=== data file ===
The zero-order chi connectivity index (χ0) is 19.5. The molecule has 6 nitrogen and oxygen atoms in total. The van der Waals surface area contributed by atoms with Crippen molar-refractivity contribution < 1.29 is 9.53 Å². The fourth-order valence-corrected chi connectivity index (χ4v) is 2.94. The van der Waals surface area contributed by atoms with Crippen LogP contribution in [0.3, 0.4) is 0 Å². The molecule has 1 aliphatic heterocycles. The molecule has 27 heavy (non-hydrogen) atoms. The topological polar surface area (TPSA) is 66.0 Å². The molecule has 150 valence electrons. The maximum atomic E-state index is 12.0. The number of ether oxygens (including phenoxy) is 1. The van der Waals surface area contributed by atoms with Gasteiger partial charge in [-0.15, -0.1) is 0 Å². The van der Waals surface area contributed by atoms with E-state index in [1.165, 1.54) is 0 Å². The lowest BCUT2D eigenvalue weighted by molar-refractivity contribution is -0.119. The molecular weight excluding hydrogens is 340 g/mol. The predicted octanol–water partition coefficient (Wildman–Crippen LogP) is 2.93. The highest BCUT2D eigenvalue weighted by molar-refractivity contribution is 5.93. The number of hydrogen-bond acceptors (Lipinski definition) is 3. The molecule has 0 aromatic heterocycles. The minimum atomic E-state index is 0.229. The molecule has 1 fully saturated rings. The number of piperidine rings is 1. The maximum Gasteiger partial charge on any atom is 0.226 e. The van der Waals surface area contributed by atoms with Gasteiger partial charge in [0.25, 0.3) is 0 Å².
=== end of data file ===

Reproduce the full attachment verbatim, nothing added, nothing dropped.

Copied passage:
The zero-order chi connectivity index (χ0) is 19.5. The molecule has 6 nitrogen and oxygen atoms in total. The van der Waals surface area contributed by atoms with Crippen molar-refractivity contribution < 1.29 is 9.53 Å². The fourth-order valence-corrected chi connectivity index (χ4v) is 2.94. The van der Waals surface area contributed by atoms with Crippen LogP contribution in [0.3, 0.4) is 0 Å². The molecule has 1 aliphatic heterocycles. The molecule has 27 heavy (non-hydrogen) atoms. The topological polar surface area (TPSA) is 66.0 Å². The molecule has 150 valence electrons. The maximum atomic E-state index is 12.0. The number of ether oxygens (including phenoxy) is 1. The van der Waals surface area contributed by atoms with Gasteiger partial charge in [-0.15, -0.1) is 0 Å². The van der Waals surface area contributed by atoms with E-state index in [1.165, 1.54) is 0 Å². The lowest BCUT2D eigenvalue weighted by molar-refractivity contribution is -0.119. The molecular weight excluding hydrogens is 340 g/mol. The predicted octanol–water partition coefficient (Wildman–Crippen LogP) is 2.93. The highest BCUT2D eigenvalue weighted by molar-refractivity contribution is 5.93. The number of hydrogen-bond acceptors (Lipinski definition) is 3. The molecule has 0 aromatic heterocycles. The minimum atomic E-state index is 0.229. The molecule has 1 fully saturated rings. The number of piperidine rings is 1. The maximum Gasteiger partial charge on any atom is 0.226 e. The van der Waals surface area contributed by atoms with Gasteiger partial charge in [0.25, 0.3) is 0 Å².